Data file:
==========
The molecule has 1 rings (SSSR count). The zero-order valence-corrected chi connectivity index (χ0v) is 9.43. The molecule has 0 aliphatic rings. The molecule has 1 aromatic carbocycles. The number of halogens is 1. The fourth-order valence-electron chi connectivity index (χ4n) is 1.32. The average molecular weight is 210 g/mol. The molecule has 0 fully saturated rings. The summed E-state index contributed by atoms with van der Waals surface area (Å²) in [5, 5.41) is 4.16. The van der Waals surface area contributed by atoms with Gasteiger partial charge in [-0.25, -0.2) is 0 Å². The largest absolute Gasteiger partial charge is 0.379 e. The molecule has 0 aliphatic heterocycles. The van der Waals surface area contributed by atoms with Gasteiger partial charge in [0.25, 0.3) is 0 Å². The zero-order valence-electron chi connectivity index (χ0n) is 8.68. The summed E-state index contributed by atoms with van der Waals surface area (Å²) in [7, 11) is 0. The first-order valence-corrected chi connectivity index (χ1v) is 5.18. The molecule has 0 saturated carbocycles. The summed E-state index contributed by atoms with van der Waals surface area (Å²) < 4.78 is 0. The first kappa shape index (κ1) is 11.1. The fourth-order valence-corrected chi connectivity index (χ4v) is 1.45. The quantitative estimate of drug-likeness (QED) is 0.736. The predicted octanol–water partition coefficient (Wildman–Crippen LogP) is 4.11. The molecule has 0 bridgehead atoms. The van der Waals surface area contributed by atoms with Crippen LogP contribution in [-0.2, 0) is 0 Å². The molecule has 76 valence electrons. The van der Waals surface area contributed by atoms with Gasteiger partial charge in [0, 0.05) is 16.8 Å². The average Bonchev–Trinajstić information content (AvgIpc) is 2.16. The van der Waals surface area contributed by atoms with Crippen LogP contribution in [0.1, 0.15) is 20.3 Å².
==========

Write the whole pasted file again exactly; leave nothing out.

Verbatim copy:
The molecule has 1 rings (SSSR count). The zero-order valence-corrected chi connectivity index (χ0v) is 9.43. The molecule has 0 aliphatic rings. The molecule has 1 aromatic carbocycles. The number of halogens is 1. The fourth-order valence-electron chi connectivity index (χ4n) is 1.32. The average molecular weight is 210 g/mol. The molecule has 0 fully saturated rings. The summed E-state index contributed by atoms with van der Waals surface area (Å²) in [5, 5.41) is 4.16. The van der Waals surface area contributed by atoms with Gasteiger partial charge in [-0.25, -0.2) is 0 Å². The largest absolute Gasteiger partial charge is 0.379 e. The molecule has 0 aliphatic heterocycles. The van der Waals surface area contributed by atoms with Gasteiger partial charge in [0.25, 0.3) is 0 Å². The zero-order valence-electron chi connectivity index (χ0n) is 8.68. The summed E-state index contributed by atoms with van der Waals surface area (Å²) in [7, 11) is 0. The first-order valence-corrected chi connectivity index (χ1v) is 5.18. The molecule has 0 saturated carbocycles. The summed E-state index contributed by atoms with van der Waals surface area (Å²) < 4.78 is 0. The first kappa shape index (κ1) is 11.1. The fourth-order valence-corrected chi connectivity index (χ4v) is 1.45. The quantitative estimate of drug-likeness (QED) is 0.736. The predicted octanol–water partition coefficient (Wildman–Crippen LogP) is 4.11. The molecule has 0 bridgehead atoms. The van der Waals surface area contributed by atoms with Crippen LogP contribution in [-0.2, 0) is 0 Å². The molecule has 76 valence electrons. The van der Waals surface area contributed by atoms with Gasteiger partial charge in [0, 0.05) is 16.8 Å². The average Bonchev–Trinajstić information content (AvgIpc) is 2.16. The van der Waals surface area contributed by atoms with Crippen LogP contribution in [0.1, 0.15) is 20.3 Å².